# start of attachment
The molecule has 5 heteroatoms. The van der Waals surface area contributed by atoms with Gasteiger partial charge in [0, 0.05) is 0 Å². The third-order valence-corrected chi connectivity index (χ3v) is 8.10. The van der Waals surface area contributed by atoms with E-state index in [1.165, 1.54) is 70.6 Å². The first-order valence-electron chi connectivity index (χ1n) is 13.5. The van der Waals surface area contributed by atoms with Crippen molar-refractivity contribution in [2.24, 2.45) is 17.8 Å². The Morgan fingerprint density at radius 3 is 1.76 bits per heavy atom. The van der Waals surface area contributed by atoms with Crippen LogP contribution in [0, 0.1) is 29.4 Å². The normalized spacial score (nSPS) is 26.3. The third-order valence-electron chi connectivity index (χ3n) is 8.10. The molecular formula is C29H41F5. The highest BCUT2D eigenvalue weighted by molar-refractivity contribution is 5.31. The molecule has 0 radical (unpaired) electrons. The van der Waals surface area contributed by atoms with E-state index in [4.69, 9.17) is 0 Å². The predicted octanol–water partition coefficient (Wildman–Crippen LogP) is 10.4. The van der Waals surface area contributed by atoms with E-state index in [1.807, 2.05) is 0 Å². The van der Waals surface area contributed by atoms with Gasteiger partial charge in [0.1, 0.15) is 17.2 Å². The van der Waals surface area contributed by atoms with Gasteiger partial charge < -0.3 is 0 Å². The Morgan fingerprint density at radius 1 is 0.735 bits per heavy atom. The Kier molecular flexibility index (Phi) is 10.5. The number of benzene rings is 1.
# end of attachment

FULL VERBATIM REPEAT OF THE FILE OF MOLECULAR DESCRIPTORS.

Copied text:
The molecule has 5 heteroatoms. The van der Waals surface area contributed by atoms with Gasteiger partial charge in [0, 0.05) is 0 Å². The third-order valence-corrected chi connectivity index (χ3v) is 8.10. The van der Waals surface area contributed by atoms with E-state index in [1.165, 1.54) is 70.6 Å². The first-order valence-electron chi connectivity index (χ1n) is 13.5. The van der Waals surface area contributed by atoms with Crippen molar-refractivity contribution in [2.24, 2.45) is 17.8 Å². The Morgan fingerprint density at radius 3 is 1.76 bits per heavy atom. The van der Waals surface area contributed by atoms with Crippen LogP contribution in [0, 0.1) is 29.4 Å². The normalized spacial score (nSPS) is 26.3. The third-order valence-electron chi connectivity index (χ3n) is 8.10. The molecular formula is C29H41F5. The highest BCUT2D eigenvalue weighted by molar-refractivity contribution is 5.31. The molecule has 0 radical (unpaired) electrons. The van der Waals surface area contributed by atoms with E-state index in [4.69, 9.17) is 0 Å². The predicted octanol–water partition coefficient (Wildman–Crippen LogP) is 10.4. The van der Waals surface area contributed by atoms with E-state index in [1.807, 2.05) is 0 Å². The van der Waals surface area contributed by atoms with Gasteiger partial charge in [0.1, 0.15) is 17.2 Å². The van der Waals surface area contributed by atoms with Gasteiger partial charge < -0.3 is 0 Å². The Morgan fingerprint density at radius 1 is 0.735 bits per heavy atom. The Kier molecular flexibility index (Phi) is 10.5. The number of benzene rings is 1.